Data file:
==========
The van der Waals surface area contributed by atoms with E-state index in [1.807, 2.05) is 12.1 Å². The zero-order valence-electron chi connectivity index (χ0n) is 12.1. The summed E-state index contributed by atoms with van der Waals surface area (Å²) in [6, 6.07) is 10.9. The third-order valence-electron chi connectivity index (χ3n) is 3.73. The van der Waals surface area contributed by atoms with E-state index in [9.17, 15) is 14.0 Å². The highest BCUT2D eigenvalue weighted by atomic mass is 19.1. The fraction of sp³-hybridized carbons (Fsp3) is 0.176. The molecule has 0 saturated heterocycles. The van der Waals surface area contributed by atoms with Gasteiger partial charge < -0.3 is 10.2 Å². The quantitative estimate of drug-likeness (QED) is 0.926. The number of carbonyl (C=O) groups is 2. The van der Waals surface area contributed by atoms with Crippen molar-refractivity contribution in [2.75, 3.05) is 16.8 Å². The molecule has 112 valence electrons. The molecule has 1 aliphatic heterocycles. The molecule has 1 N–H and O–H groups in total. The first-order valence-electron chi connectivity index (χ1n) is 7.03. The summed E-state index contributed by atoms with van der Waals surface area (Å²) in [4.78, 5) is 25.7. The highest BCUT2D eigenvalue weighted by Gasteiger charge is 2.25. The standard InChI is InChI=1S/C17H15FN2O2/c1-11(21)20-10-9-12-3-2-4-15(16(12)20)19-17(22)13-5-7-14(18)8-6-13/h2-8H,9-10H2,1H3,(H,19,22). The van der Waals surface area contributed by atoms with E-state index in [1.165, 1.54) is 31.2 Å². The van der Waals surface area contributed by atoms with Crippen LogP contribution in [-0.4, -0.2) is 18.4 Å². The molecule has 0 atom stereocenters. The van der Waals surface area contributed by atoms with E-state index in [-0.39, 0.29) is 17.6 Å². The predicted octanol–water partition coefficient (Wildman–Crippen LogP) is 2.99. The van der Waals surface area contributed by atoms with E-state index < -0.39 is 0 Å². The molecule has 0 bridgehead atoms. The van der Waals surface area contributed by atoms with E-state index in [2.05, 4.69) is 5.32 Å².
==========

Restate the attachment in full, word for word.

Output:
The van der Waals surface area contributed by atoms with E-state index in [1.807, 2.05) is 12.1 Å². The zero-order valence-electron chi connectivity index (χ0n) is 12.1. The summed E-state index contributed by atoms with van der Waals surface area (Å²) in [6, 6.07) is 10.9. The third-order valence-electron chi connectivity index (χ3n) is 3.73. The van der Waals surface area contributed by atoms with E-state index in [9.17, 15) is 14.0 Å². The highest BCUT2D eigenvalue weighted by atomic mass is 19.1. The fraction of sp³-hybridized carbons (Fsp3) is 0.176. The molecule has 0 saturated heterocycles. The van der Waals surface area contributed by atoms with Gasteiger partial charge < -0.3 is 10.2 Å². The quantitative estimate of drug-likeness (QED) is 0.926. The number of carbonyl (C=O) groups is 2. The van der Waals surface area contributed by atoms with Crippen molar-refractivity contribution in [2.75, 3.05) is 16.8 Å². The molecule has 112 valence electrons. The molecule has 1 aliphatic heterocycles. The molecule has 1 N–H and O–H groups in total. The first-order valence-electron chi connectivity index (χ1n) is 7.03. The summed E-state index contributed by atoms with van der Waals surface area (Å²) in [4.78, 5) is 25.7. The highest BCUT2D eigenvalue weighted by Gasteiger charge is 2.25. The standard InChI is InChI=1S/C17H15FN2O2/c1-11(21)20-10-9-12-3-2-4-15(16(12)20)19-17(22)13-5-7-14(18)8-6-13/h2-8H,9-10H2,1H3,(H,19,22). The van der Waals surface area contributed by atoms with E-state index in [1.165, 1.54) is 31.2 Å². The van der Waals surface area contributed by atoms with Crippen LogP contribution in [-0.4, -0.2) is 18.4 Å². The molecule has 0 atom stereocenters. The van der Waals surface area contributed by atoms with E-state index in [-0.39, 0.29) is 17.6 Å². The predicted octanol–water partition coefficient (Wildman–Crippen LogP) is 2.99. The van der Waals surface area contributed by atoms with E-state index < -0.39 is 0 Å². The molecule has 0 bridgehead atoms. The van der Waals surface area contributed by atoms with E-state index in [2.05, 4.69) is 5.32 Å².